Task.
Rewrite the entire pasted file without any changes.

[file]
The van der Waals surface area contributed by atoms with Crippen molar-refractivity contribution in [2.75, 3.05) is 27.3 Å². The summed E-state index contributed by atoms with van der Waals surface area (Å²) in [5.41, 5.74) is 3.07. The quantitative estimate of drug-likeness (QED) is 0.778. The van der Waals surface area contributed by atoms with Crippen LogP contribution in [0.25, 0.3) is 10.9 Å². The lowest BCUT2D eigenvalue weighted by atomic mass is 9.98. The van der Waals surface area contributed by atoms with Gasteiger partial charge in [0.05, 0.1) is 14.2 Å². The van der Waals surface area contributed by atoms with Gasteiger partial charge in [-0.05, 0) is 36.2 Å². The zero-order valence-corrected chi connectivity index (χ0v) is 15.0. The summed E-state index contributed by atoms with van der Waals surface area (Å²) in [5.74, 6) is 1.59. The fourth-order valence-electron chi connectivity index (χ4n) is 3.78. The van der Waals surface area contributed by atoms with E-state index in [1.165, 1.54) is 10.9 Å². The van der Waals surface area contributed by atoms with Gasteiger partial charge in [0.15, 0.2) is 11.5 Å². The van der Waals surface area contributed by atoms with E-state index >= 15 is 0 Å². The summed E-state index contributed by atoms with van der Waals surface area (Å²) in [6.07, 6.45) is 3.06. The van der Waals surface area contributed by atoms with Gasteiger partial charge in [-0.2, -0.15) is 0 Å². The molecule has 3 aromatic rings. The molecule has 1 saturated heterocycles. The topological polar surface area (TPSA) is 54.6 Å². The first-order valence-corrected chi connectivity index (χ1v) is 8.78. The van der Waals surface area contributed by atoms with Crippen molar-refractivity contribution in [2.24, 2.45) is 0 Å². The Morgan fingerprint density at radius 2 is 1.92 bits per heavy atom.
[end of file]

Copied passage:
The van der Waals surface area contributed by atoms with Crippen molar-refractivity contribution in [2.75, 3.05) is 27.3 Å². The summed E-state index contributed by atoms with van der Waals surface area (Å²) in [5.41, 5.74) is 3.07. The quantitative estimate of drug-likeness (QED) is 0.778. The van der Waals surface area contributed by atoms with Crippen LogP contribution in [0.25, 0.3) is 10.9 Å². The lowest BCUT2D eigenvalue weighted by atomic mass is 9.98. The van der Waals surface area contributed by atoms with Gasteiger partial charge in [0.05, 0.1) is 14.2 Å². The van der Waals surface area contributed by atoms with Gasteiger partial charge in [-0.05, 0) is 36.2 Å². The zero-order valence-corrected chi connectivity index (χ0v) is 15.0. The summed E-state index contributed by atoms with van der Waals surface area (Å²) in [5.74, 6) is 1.59. The fourth-order valence-electron chi connectivity index (χ4n) is 3.78. The van der Waals surface area contributed by atoms with E-state index in [1.165, 1.54) is 10.9 Å². The van der Waals surface area contributed by atoms with Gasteiger partial charge in [0.15, 0.2) is 11.5 Å². The van der Waals surface area contributed by atoms with E-state index >= 15 is 0 Å². The summed E-state index contributed by atoms with van der Waals surface area (Å²) in [6.07, 6.45) is 3.06. The van der Waals surface area contributed by atoms with Gasteiger partial charge in [-0.2, -0.15) is 0 Å². The molecule has 3 aromatic rings. The molecule has 1 saturated heterocycles. The topological polar surface area (TPSA) is 54.6 Å². The first-order valence-corrected chi connectivity index (χ1v) is 8.78. The van der Waals surface area contributed by atoms with Crippen molar-refractivity contribution in [2.24, 2.45) is 0 Å². The Morgan fingerprint density at radius 2 is 1.92 bits per heavy atom.